Day 21 ~Fledgling Visitors.  Until today my only visitor to our bird feeders, has been a solitary bluetit. This morning she brought two fledglings along!  A happy moment. There was lots of chirping as she tried to persuade her two offspring to investigate the half coconut shell. Eventually one of her babies had a go. Hopefully they will all continue visiting. πŸ™‚

 

Day 22 ~ Blissed Out. A very grey drizzley morning. But look who loves the weather! I must admit I felt a bit fed up as we started our daily venture into the fields. But just seeing how Hugo embraces the outdoors, always makes me smile. πŸ™‚

 

0ff camping tommorrow, so fingers crossed that the sunshine reappears. β™‘

 

 

 

 

 

30 Days Wild ~ Days 10 to 16. Wild-rose petal jam and a walk in the centre of Britain.Β 

Back to my own neck of the woods  now, the lovely Ribble Valley in Lancashire. Here are my wild moments from the last seven days. πŸ™‚

20170611_183633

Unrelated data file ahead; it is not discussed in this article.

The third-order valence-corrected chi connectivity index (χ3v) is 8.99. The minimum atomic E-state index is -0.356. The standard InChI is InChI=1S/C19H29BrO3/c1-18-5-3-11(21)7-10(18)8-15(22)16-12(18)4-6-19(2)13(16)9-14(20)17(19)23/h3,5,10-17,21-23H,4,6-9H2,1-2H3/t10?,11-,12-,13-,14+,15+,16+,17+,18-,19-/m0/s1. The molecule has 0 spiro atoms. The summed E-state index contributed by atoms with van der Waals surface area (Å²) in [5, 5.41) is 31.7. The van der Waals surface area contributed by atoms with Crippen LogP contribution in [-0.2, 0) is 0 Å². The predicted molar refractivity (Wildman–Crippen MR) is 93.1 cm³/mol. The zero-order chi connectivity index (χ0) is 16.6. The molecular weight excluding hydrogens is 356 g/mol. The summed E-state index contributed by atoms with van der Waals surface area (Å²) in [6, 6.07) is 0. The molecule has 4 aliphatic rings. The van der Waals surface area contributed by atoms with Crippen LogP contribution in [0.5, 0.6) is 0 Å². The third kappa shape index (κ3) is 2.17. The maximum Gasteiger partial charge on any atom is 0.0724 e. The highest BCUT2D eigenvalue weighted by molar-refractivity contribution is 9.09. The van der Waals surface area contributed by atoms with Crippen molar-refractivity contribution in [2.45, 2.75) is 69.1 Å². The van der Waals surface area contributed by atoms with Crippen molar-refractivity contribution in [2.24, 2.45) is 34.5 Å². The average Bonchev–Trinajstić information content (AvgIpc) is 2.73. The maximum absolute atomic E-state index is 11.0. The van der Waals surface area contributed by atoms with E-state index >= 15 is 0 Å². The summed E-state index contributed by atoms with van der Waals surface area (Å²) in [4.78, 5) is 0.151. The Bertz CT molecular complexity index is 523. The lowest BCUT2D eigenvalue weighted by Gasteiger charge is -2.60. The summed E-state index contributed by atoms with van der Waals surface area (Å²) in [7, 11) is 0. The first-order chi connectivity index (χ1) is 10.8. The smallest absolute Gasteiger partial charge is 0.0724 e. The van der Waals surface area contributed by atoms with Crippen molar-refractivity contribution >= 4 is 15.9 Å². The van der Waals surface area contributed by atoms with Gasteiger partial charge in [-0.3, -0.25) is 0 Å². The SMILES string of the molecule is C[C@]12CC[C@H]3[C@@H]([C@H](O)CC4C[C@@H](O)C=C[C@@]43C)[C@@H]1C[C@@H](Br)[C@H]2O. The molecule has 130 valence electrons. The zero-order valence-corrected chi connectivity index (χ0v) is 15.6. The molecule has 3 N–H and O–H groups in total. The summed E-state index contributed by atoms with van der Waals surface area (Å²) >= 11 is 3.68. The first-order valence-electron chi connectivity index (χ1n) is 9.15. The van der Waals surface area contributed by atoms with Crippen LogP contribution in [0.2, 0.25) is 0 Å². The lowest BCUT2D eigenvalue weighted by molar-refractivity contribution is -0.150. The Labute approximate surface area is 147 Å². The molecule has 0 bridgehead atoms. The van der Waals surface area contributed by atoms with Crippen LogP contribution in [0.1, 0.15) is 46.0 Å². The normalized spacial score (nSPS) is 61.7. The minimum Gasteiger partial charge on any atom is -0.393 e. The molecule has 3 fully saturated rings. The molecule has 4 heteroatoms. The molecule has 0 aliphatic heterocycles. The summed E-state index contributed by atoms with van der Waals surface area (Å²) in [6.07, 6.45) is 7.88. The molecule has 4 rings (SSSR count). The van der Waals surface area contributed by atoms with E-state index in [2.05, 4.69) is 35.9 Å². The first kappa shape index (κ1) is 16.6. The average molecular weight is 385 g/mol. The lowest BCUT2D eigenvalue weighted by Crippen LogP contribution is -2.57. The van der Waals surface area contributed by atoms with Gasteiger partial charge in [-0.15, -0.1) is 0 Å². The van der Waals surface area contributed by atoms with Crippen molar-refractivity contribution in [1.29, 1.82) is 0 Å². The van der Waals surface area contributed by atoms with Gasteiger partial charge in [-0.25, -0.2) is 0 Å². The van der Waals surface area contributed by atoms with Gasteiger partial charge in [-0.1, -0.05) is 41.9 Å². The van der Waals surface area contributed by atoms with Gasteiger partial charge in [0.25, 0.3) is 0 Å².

Day 10 ~ The Running Hare. I have started reading this charming book by John Lewis Stempel. It is  the story of how a farmer attempts to transform a bare ,almost barren meadow , into a haven for the kind of wildlife that would frequent a field, if it wasn’t for the intensive farming methods used  today. This book takes me back to my own childhood, growing up on a farm, when  hare and partridges, lapwing and field mice were much more commonplace  than they are today. I hope he succeeds…

 

Day 11 ~ Wild Rose-Petal Jam. The hedgerows are full of fragrant Wild Rose shrubs , so I thought I would follow this recipe and make Rose- Petal Jam.

2 Cups Wild Rose Petals.

2 Cups Caster Sugar.

1 tbsp Orange juice.

1 tbsp Lemon juice.

Half a cup of Water.

Dissolve two cups of caster sugar in half a cup of water mixed with one tablespoon each of lemon juice and orange juice. Stir in the rose petals and put the pan over a very low heat. Stir continuously for 30 minutes, or until the petals have ‘melted’. Cool the mixture and pour into a small glass jar and seal. Rose-Petal jam is popular in the Middle East , especially with yoghurt.

The recipe worked, though took an awful lot of stirring. Also the jam is incredibly sweet, so I think if I make it again, I would lessen the amount of sugar used.


IMG_20170611_115256_689

 

Day 12 ~  Feeding the Birds.  Wil very kindly made this hanger for the bird feeders at the weekend. Much less precarious than having them swing about on the washing line! One visitor has taken to the Coconut shell filled with cooked fat and seeds.A bluetit ! Hopefully more will follow. πŸ™‚

20170613_184517
Meadow Cranesbill.